"Good, party-line modern architecture, that's what we did when we got out of school," George Hartman is saying.
"At this stage it's hard even to think about architecture school," responds Warren Cox, the other half of Hartman-Cox, Washington's award-winningest architectural firm. "I mean, that was a long time ago."
The most gratifying of their prizes has just arrived -- this year's Architectural Firm Award from the American Institute of Architects, to be presented formally in May at the AIA convention in New York.
Hartman, 51, and Cox, 52, are the first Washington architects to receive this honor since it was initiated 26 years ago. "We're lucky to get the firm award now," Cox says, reflecting on the unfashionable stylistic diversity of their recent work. "In another two years or so, we'd never get it."
Hartman and Cox have been together professionally since the early 1960s when, fresh out of school -- Hartman, bachelor's and master's degrees, Princeton, 1957, 1960; Cox, ditto, Yale, 1957, 1961 -- they came their separate ways to work for the Washington firm of Keyes, Lethbridge and Condon.
They became Hartman-Cox, the partnership, in 1965. The evolution since then of their ideas in the form of houses, dormitories, churches, embassies, libraries and, of course, office buildings large and small has been one of the more fascinating episodes in the history of Washington architecture.
It is a story with a strong local accent that reflects and in some ways anticipates a national move away from "party line" modernism, a story of starts and stops, advances and retreats, of abundant combinations and transformations -- sometimes brilliant, frequently ingenious, often witty, generally tactful, almost always incisive.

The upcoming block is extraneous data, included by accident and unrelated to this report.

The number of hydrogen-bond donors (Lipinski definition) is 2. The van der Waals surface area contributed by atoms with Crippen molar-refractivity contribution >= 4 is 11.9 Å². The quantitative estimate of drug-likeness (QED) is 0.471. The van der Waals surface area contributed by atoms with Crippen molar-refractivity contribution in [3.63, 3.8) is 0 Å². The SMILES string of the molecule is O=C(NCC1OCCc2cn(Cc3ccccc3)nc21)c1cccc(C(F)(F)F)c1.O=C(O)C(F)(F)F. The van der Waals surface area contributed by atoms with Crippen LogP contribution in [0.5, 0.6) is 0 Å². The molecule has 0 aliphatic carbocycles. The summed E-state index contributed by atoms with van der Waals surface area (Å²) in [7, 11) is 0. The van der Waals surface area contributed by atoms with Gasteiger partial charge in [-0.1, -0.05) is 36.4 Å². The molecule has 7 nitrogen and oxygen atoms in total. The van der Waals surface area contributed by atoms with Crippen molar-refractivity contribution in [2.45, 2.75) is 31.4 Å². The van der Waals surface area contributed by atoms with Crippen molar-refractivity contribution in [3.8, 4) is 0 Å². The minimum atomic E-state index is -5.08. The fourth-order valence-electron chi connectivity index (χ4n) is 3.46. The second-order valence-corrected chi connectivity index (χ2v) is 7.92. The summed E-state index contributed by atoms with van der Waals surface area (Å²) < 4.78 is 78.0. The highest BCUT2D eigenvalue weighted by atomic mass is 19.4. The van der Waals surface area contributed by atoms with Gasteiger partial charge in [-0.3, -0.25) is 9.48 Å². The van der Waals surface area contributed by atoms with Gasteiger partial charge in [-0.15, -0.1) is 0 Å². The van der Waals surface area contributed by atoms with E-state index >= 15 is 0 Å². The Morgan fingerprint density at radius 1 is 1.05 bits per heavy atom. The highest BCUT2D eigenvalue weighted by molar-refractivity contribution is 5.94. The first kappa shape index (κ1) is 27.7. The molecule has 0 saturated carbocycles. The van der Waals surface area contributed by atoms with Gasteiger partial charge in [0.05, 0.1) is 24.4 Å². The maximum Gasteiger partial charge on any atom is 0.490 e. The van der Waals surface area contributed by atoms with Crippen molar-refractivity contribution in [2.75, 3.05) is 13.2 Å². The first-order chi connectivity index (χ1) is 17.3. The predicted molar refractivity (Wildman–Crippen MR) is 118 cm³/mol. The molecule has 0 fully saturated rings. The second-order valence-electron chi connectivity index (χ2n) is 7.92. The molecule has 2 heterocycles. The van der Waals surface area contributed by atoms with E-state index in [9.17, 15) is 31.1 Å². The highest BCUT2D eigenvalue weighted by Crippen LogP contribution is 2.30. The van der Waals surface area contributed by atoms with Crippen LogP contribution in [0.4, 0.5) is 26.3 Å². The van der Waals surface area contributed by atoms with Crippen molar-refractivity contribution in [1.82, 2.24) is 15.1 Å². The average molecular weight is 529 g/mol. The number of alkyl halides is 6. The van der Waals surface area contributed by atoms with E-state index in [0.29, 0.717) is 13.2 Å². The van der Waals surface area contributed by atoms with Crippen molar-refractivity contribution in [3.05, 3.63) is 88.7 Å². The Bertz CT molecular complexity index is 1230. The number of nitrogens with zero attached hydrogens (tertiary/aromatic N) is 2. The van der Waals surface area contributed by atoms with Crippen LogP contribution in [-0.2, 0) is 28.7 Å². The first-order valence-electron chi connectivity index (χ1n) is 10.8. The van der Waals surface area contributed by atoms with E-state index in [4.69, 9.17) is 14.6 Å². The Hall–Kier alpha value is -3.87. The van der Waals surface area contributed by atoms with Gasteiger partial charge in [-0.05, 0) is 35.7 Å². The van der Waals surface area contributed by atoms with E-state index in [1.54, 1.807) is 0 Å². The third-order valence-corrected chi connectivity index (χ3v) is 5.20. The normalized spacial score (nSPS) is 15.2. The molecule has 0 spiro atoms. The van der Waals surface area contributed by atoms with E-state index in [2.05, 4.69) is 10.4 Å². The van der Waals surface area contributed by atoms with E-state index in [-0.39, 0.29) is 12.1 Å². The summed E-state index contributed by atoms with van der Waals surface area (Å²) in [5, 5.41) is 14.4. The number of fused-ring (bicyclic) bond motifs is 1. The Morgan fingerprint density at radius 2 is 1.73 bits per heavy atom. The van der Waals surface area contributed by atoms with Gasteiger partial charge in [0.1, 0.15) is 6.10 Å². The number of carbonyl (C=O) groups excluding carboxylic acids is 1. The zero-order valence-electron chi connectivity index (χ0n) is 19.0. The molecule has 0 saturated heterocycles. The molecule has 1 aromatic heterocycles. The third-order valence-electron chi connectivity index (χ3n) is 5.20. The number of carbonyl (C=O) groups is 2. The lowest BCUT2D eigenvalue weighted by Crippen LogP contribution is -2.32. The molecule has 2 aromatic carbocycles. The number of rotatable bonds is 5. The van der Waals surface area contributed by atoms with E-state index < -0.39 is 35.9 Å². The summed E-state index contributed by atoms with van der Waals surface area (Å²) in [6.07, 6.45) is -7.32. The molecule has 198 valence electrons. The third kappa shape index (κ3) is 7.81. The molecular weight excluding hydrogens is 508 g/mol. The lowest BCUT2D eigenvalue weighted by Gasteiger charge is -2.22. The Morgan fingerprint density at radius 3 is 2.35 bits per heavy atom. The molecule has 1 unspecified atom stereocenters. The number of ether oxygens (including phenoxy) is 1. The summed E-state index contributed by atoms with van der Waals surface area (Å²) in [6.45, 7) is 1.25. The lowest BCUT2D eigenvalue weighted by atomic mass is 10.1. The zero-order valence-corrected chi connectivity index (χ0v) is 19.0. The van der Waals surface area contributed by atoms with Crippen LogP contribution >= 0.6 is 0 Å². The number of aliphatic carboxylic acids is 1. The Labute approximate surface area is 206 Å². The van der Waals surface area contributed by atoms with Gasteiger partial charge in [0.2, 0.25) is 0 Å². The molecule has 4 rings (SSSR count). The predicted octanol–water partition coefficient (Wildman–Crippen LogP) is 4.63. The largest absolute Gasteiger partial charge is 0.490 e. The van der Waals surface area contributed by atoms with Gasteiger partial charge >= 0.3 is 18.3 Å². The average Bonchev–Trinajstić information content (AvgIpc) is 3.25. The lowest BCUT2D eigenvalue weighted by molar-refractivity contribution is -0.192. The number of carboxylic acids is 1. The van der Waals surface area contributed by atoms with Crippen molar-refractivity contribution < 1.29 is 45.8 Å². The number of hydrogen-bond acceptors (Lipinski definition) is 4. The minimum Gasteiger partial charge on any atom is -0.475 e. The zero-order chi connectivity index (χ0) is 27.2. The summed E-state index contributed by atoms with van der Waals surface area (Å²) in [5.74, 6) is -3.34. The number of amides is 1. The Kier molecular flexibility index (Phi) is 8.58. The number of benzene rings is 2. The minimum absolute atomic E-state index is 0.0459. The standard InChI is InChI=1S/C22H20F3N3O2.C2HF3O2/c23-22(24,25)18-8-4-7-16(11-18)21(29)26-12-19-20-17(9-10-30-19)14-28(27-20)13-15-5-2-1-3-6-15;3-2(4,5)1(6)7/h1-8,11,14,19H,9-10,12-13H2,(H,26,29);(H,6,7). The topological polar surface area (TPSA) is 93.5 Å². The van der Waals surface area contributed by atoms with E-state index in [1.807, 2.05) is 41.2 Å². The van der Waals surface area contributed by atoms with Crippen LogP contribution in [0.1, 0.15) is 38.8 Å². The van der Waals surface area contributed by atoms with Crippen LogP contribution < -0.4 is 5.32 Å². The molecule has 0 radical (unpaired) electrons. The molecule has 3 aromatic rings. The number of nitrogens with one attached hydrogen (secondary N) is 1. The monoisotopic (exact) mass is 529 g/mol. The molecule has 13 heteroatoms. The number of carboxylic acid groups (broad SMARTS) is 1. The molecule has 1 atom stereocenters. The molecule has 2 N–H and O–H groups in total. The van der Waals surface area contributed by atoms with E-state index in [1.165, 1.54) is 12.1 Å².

To label the firm's work remains difficult. As the AIA Jury on Institute Honors pointed out, "No two projects are the same because each is a response to the specifics of site, program and context," and such responsiveness is indeed one of the clear consistencies across 23 years. As much as any firm in the country this one has broadened the concept of contextual architecture, helping redefine what it means to add new pieces to an ever-changing city.
"Urban design considerations are more important to us than architecture," Hartman summarizes. "The city is more important than the building."
Architects as a rule are not given to such self-effacement. Fortunately, in the actual buildings, this Hartman-Cox theme has been interpreted with a great deal of spirit. The changes in their style, though gradual, have been profound, and today it is possible with some certainty to divide the work into early, middle and late (or recent) periods.
The early period lasts to the middle '70s, and is characterized by buildings that are abstract and site-specific; the middle, transitional period, continuing to 1980 or so, sees the firm struggling to balance ideas of historical imagery with modernist notions of "honest" structural expression; in the work of the last five or six years one witnesses the emergence of a thoroughly eclectic approach to style.
It's a treat that this Hartman-Cox evolution can conveniently be traced in a day's tour. Only a handful of the firm's major commissions are located outside the Beltway -- an impressive handful, to be sure, including the National Humanities Center in Raleigh, N.C. (completed in 1978), the U.S. Embassy in Kuala Lumpur, Malaysia (1986), a headquarters complex for a big grocery firm in San Antonio (1987), additions to Monroe Hall at the University of Virginia in Charlottesville (1987) and the Chrysler Museum in Norfolk (under construction). But Washington has been the proving ground.
Among the early nonresidential buildings none are more memorable than the chapel on the Mount Vernon College campus at Foxhall Road (1969) and the Euram Building facing Dupont Circle (1971). The chapel, situated on a wooded lot and in a sharp ravine, has a knife-edge sloping roof; it's a bold piece of geometry but it looks as if it belongs and not, as does the crystalline Hartman-Cox dormitory nearby (1970), as if it just landed on the planet. The chapel's best aspect, though, is the interior space, a clean-lined work of abstract art designed to frame and amplify changes in natural light -- which it does, splendidly.